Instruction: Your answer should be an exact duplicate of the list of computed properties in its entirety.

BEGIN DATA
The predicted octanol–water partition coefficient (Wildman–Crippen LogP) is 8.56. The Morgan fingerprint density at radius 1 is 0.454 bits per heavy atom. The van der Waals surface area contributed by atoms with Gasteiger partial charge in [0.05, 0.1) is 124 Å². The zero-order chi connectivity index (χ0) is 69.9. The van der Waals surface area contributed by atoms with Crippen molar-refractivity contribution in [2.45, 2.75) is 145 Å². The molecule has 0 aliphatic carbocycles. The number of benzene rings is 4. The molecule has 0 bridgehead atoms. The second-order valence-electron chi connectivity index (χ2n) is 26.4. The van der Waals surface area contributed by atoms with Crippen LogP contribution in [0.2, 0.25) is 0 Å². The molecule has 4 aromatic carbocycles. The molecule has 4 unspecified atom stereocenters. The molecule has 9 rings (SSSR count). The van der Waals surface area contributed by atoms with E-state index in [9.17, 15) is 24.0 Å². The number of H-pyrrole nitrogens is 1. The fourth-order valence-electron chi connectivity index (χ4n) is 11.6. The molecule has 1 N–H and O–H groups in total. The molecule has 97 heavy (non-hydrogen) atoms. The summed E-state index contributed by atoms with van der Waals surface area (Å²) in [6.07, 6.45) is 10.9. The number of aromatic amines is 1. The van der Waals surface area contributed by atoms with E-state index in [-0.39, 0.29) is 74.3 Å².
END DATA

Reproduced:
The predicted octanol–water partition coefficient (Wildman–Crippen LogP) is 8.56. The Morgan fingerprint density at radius 1 is 0.454 bits per heavy atom. The van der Waals surface area contributed by atoms with Gasteiger partial charge in [0.05, 0.1) is 124 Å². The zero-order chi connectivity index (χ0) is 69.9. The van der Waals surface area contributed by atoms with Crippen molar-refractivity contribution in [2.45, 2.75) is 145 Å². The molecule has 0 aliphatic carbocycles. The number of benzene rings is 4. The molecule has 0 bridgehead atoms. The second-order valence-electron chi connectivity index (χ2n) is 26.4. The van der Waals surface area contributed by atoms with Crippen LogP contribution in [0.2, 0.25) is 0 Å². The molecule has 4 aromatic carbocycles. The molecule has 4 unspecified atom stereocenters. The molecule has 9 rings (SSSR count). The van der Waals surface area contributed by atoms with E-state index in [9.17, 15) is 24.0 Å². The number of H-pyrrole nitrogens is 1. The fourth-order valence-electron chi connectivity index (χ4n) is 11.6. The molecule has 1 N–H and O–H groups in total. The molecule has 97 heavy (non-hydrogen) atoms. The summed E-state index contributed by atoms with van der Waals surface area (Å²) in [6.07, 6.45) is 10.9. The number of aromatic amines is 1. The van der Waals surface area contributed by atoms with E-state index in [-0.39, 0.29) is 74.3 Å².